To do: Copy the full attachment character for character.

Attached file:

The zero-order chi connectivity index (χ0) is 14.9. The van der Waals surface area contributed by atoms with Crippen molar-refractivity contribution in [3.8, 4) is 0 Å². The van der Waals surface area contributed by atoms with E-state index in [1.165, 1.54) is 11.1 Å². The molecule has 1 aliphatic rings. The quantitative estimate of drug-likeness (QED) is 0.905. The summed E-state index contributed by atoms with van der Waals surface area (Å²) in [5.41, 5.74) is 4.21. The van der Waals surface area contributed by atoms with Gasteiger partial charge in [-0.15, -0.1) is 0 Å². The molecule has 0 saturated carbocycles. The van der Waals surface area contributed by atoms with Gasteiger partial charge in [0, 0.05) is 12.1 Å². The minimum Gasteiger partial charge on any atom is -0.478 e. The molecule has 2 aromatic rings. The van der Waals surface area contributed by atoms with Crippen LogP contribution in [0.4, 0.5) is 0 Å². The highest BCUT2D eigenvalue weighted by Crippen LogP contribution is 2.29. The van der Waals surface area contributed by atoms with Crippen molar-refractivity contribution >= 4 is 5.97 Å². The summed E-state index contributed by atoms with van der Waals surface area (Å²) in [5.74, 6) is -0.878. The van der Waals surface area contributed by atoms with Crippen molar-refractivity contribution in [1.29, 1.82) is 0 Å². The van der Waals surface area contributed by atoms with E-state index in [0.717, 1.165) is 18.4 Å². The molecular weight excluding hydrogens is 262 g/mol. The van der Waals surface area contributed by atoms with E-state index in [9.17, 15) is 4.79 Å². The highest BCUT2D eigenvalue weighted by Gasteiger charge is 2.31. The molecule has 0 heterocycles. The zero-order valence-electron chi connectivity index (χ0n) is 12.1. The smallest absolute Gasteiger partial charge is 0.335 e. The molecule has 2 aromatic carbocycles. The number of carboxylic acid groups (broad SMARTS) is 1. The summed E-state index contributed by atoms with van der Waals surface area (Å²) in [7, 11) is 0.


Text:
The zero-order chi connectivity index (χ0) is 14.9. The van der Waals surface area contributed by atoms with Crippen molar-refractivity contribution in [3.8, 4) is 0 Å². The van der Waals surface area contributed by atoms with E-state index in [1.165, 1.54) is 11.1 Å². The molecule has 1 aliphatic rings. The quantitative estimate of drug-likeness (QED) is 0.905. The summed E-state index contributed by atoms with van der Waals surface area (Å²) in [5.41, 5.74) is 4.21. The van der Waals surface area contributed by atoms with Gasteiger partial charge in [-0.15, -0.1) is 0 Å². The molecule has 0 saturated carbocycles. The van der Waals surface area contributed by atoms with Gasteiger partial charge in [0, 0.05) is 12.1 Å². The minimum Gasteiger partial charge on any atom is -0.478 e. The molecule has 2 aromatic rings. The van der Waals surface area contributed by atoms with Crippen LogP contribution in [0.4, 0.5) is 0 Å². The highest BCUT2D eigenvalue weighted by Crippen LogP contribution is 2.29. The van der Waals surface area contributed by atoms with Crippen molar-refractivity contribution >= 4 is 5.97 Å². The summed E-state index contributed by atoms with van der Waals surface area (Å²) in [5.74, 6) is -0.878. The van der Waals surface area contributed by atoms with Crippen molar-refractivity contribution in [1.29, 1.82) is 0 Å². The van der Waals surface area contributed by atoms with E-state index in [0.717, 1.165) is 18.4 Å². The molecular weight excluding hydrogens is 262 g/mol. The van der Waals surface area contributed by atoms with E-state index in [9.17, 15) is 4.79 Å². The highest BCUT2D eigenvalue weighted by Gasteiger charge is 2.31. The molecule has 0 heterocycles. The zero-order valence-electron chi connectivity index (χ0n) is 12.1. The smallest absolute Gasteiger partial charge is 0.335 e. The molecule has 2 aromatic carbocycles. The number of carboxylic acid groups (broad SMARTS) is 1. The summed E-state index contributed by atoms with van der Waals surface area (Å²) in [7, 11) is 0.